As of January 1st, 2020, all new homes built in California are required to have solar panels installed during construction. But many prospective homeowners are buying homes with solar panels purchased or leased by the homeowner. These homes have increased value over comparable homes without solar power systems, so home buyers can expect to pay more for them.
But depending on how old the system is, you may need some maintenance to get the best possible performance. And if the previous homeowner financed the system with a lease, that can also affect the price of a home.
Homes with solar power systems already installed are a great value for home buyers. But there are some things you should know so you can better anticipate any additional costs, and enjoy the benefits of solar power that much sooner!
If a home’s solar system is on a lease, it can affect your month-to-month costs.
As we’ve discussed before, when homeowners purchase a solar power system, these systems do increase the value of a home, so you can expect to pay more up front compared to one in the same neighborhood without it. But the exact amount depends on whether the previous homeowner owned the system.
Solar power prices have come down in recent years, but in the past many people opted to lease systems, or financed them through solar loans. This can change what you pay for the home from month to month, so it’s important to determine how a solar power system was financed early into the homebuying process.
If the solar system is leased, or was financed through a Power Purchasing Agreement:
A solar system that was installed through a lease agreement or power purchasing agreement (PPA), that means that the current homeowner is making monthly payments on the system. But there are some key differences between a solar lease and a PPA.
A solar lease means that the system is essentially being ‘rented’ to the homeowner. From month to month they pay a fixed rate to a company which owns and maintains the system. These agreements last for 20 years on average, though some companies may offer longer or shorter agreements. It’s important to note that under a solar lease, the homeowner is not eligible for any tax breaks, rebates, or other financial incentives for solar power systems, because they don’t own it. The primary benefit comes from the lower energy rates that solar systems offer versus utilities.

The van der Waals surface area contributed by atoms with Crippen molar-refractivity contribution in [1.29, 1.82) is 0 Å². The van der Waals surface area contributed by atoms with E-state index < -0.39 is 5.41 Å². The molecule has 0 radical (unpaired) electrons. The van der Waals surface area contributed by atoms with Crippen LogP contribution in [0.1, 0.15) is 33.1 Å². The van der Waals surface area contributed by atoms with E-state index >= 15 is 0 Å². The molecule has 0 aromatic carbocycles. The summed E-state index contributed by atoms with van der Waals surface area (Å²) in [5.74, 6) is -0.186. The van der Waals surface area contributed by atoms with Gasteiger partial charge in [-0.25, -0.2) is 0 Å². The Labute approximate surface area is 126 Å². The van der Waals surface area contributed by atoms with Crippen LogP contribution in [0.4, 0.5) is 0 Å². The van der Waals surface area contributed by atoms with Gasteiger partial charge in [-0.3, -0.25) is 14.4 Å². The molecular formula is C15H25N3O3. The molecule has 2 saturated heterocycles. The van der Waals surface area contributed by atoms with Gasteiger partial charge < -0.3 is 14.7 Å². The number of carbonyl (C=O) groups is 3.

If the solar system was installed as part of a PPA, the homeowner is still paying a monthly fee, but it’s not fixed. Rather than paying for the system itself, you are paying for the power it generates that you use, just as you would pay your utility company. The cost per-kilowatt hour is usually fixed, but your own personal power usage may change depending on the time of year, and current energy rates.
It should be noted that many solar loans and PPAs offer ways for you or the previous homeowners to pay off the remainder of the lease in order to make the system your own. Find out the terms of the lease or PPA early in the purchase process, so you can plan accordingly.
If the solar system was financed through a secured or unsecured loan:
Solar loans typically remain the liability of the homeowner who made the loan. They will either have to pay it off when they sell the home, or continue payments even after selling the home. As a result, you can expect to pay more for a home with a secured or unsecured solar loan, as you will actually own the system.
If the system was paid for with Property Assessed Clean Energy (PACE) financing:
While systems financed through secured or unsecured loans are the liability of the original homeowner, PACE financing is tied to the property itself. If you buy a home with a PACE-financed solar system, you may be obliged to take over the payments for the remainder of the agreement.
Unlike other solar loans or leases, PACE payments are made once a year through assessments added to property taxes. Because PACE financing is attached to the property, if a home is sold before the system is paid off in full, the loan may transfer to the new homeowner. However, situations can vary. You, your lender, or the PACE lender may require that the PACE loan be paid off before the home is sold.
When buying a home with solar panels installed, call in maintenance pros to inspect the system.
The components of a solar system are designed to survive outdoors for many years without requiring heavy upkeep. Most of the time, your biggest concern will be keeping the panels clean enough to maximize energy output. But depending on the age of the solar power system is, parts of it may need to be replaced, such as wiring, inverters, or even the solar panels themselves need some maintenance..
When you’re considering a home with a previously installed solar panel system, you should always find out just how old the system is, and what company manufactured the system, and who installed it.
We recommend calling a certified solar power contractor–like Capital City Solar—to inspect the system and verify that everything is working as it should. They’ll be able to tell you if the system needs maintenance. If you’re still in the middle of the purchasing process, you might be able to use what they report to negotiate a better price on the home, or work out an agreement on how to pay for any fixes.
Another thing to keep in mind is that sometimes, the solar power contractor that installed a system has since gone out of business. This can make it difficult or impossible to take advantage of workmanship warranties.
Buying a home with a pre-installed solar power system is a great way to start living green. If you perform your due diligence, you can enjoy the benefits of solar worry-free. And if you’re in the process of buying a home with solar already installed and want to make sure everything is in order, you can call Capital City Solar at (916) 782-333, or send us a message using our contact form.